By Jae-Ha Kim
Tribune Media Services
October 25, 2009
Born in England, Alan Parker knows a thing or two about traveling. The acclaimed director of "Evita," "Angela's Ashes" and " Mississippi Burning" has vacationed around the world. But ask the 65-year-old what his most memorable trip was, and he'll answer, " Turkey." That is where the director filmed part of his controversial 1978 film "Midnight Express." The Blu-ray version of the classic movie is now available ( Sony Pictures Home Entertainment) and includes some of Parker's observations and photographs from the filming.
Q: What is your favorite vacation destination?
A: I love places like Buenos Aires, Shanghai, Venice, Dublin, Marrakech, Berlin and Leningrad. But visiting Turkey was an experience. It's a modern world mixed together with ancient history. If you're interested in history, how could you not want to visit Troy, Ephesus and Gallipoli? The food is very good there, but go easy on the national drink, raki. It's 45 percent proof, so add lots of water.
Q: How do you try to fit in when you're a tourist?
A: Smiling a lot always helps. English will get you by, unless you're really off the beaten track. Always remember that raising your voice will not help them understand any better. If you want one Turkish word, then "thank you" might go a long way: Teh-shek-kewr-eh-deh-reem.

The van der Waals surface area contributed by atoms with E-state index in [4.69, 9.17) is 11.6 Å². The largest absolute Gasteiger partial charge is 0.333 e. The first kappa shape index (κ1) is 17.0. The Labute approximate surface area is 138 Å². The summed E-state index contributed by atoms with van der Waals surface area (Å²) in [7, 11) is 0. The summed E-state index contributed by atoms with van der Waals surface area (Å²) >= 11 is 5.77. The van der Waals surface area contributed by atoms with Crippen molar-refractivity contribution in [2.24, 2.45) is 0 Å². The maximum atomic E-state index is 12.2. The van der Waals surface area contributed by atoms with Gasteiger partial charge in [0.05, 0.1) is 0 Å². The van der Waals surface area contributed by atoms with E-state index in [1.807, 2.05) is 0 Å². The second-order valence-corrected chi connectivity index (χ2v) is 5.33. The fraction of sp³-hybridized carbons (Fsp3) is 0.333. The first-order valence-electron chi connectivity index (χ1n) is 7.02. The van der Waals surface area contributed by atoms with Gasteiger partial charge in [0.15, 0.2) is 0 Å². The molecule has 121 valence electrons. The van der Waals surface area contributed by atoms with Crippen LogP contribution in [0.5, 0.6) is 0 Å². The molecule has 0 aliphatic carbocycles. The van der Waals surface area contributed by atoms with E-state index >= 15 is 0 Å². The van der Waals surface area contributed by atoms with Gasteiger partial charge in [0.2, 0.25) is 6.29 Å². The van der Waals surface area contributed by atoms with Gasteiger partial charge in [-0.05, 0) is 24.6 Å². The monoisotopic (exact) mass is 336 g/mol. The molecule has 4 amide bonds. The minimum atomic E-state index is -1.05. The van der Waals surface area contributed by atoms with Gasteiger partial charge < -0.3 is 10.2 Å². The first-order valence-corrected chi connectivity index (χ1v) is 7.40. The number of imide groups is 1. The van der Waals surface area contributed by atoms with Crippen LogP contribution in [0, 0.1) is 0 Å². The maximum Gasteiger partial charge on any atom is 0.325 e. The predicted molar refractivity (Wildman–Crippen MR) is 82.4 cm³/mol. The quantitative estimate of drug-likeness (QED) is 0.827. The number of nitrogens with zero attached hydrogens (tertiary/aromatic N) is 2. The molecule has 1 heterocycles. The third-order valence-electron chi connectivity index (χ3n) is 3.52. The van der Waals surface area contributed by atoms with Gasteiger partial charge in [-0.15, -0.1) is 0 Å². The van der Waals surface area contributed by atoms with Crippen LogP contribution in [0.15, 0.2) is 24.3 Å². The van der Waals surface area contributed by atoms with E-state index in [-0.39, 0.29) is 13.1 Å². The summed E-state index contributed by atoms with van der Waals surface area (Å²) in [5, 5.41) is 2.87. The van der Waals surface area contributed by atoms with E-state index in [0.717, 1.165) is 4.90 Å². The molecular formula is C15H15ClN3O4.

To be honest, the story of "Midnight Express" wasn't too popular in Turkey when I first visited, so I was a low-key traveler with my hat pulled down over my face, clicking away with my camera. But I was just fascinated by the place. Istanbul has been the meeting point where East touches West for centuries, and you can feel the energy of this cultural collision just walking through the city. When I went to scout in Turkey before making the film, the country had an edgy, somewhat scary but exotic feel that had nothing to do with any European city I had visited.
Q: What observations have you made about American versus European travelers?
A: I think Europeans tend to travel more than Americans. After all, in the time it takes to travel from Los Angeles to New York, the same journey in Europe would take you through 20 countries.
Q: When you go away, what are some of your must-have items?
A: Camera, notebook, iPhone, lots to read and Zantac. It's amazing how little you actually need if you analyze it. On the plane, I used to give myself a hernia with my heavy carry-on bag containing dozens of scripts and books to read, and I never touched them. An iPod and one light paperback is all you need on a plane. The best advice about bags is never to have bags too big or too heavy that you couldn't carry them yourself in an emergency.
Q: What is your worst vacation memory?
A: When "Midnight Express" came out, it didn't go down too well in Turkey, and I was on a list of undesirables. But Turkey now has a thriving tourist industry, and my children have had wonderful holidays there.